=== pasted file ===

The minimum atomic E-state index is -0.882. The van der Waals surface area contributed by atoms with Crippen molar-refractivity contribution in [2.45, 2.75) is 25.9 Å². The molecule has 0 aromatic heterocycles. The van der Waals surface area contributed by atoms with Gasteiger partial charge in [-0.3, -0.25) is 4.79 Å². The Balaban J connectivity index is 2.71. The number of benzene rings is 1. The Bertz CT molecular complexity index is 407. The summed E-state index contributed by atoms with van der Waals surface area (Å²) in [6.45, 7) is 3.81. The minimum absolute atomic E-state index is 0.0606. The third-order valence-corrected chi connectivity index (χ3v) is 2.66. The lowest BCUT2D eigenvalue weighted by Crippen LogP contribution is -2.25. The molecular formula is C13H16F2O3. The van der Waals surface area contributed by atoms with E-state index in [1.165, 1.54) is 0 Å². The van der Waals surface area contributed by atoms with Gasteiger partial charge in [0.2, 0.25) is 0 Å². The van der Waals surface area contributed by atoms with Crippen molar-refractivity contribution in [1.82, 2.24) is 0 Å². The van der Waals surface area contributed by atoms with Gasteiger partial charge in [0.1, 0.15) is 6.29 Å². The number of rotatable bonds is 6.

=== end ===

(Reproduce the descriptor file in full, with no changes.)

The minimum atomic E-state index is -0.882. The van der Waals surface area contributed by atoms with Crippen molar-refractivity contribution in [2.45, 2.75) is 25.9 Å². The molecule has 0 aromatic heterocycles. The van der Waals surface area contributed by atoms with Gasteiger partial charge in [-0.3, -0.25) is 4.79 Å². The Balaban J connectivity index is 2.71. The number of benzene rings is 1. The Bertz CT molecular complexity index is 407. The summed E-state index contributed by atoms with van der Waals surface area (Å²) in [6.45, 7) is 3.81. The minimum absolute atomic E-state index is 0.0606. The third-order valence-corrected chi connectivity index (χ3v) is 2.66. The lowest BCUT2D eigenvalue weighted by Crippen LogP contribution is -2.25. The molecular formula is C13H16F2O3. The van der Waals surface area contributed by atoms with E-state index in [1.165, 1.54) is 0 Å². The van der Waals surface area contributed by atoms with Gasteiger partial charge in [0.2, 0.25) is 0 Å². The van der Waals surface area contributed by atoms with Crippen molar-refractivity contribution in [1.82, 2.24) is 0 Å². The van der Waals surface area contributed by atoms with Gasteiger partial charge in [0.1, 0.15) is 6.29 Å². The number of rotatable bonds is 6.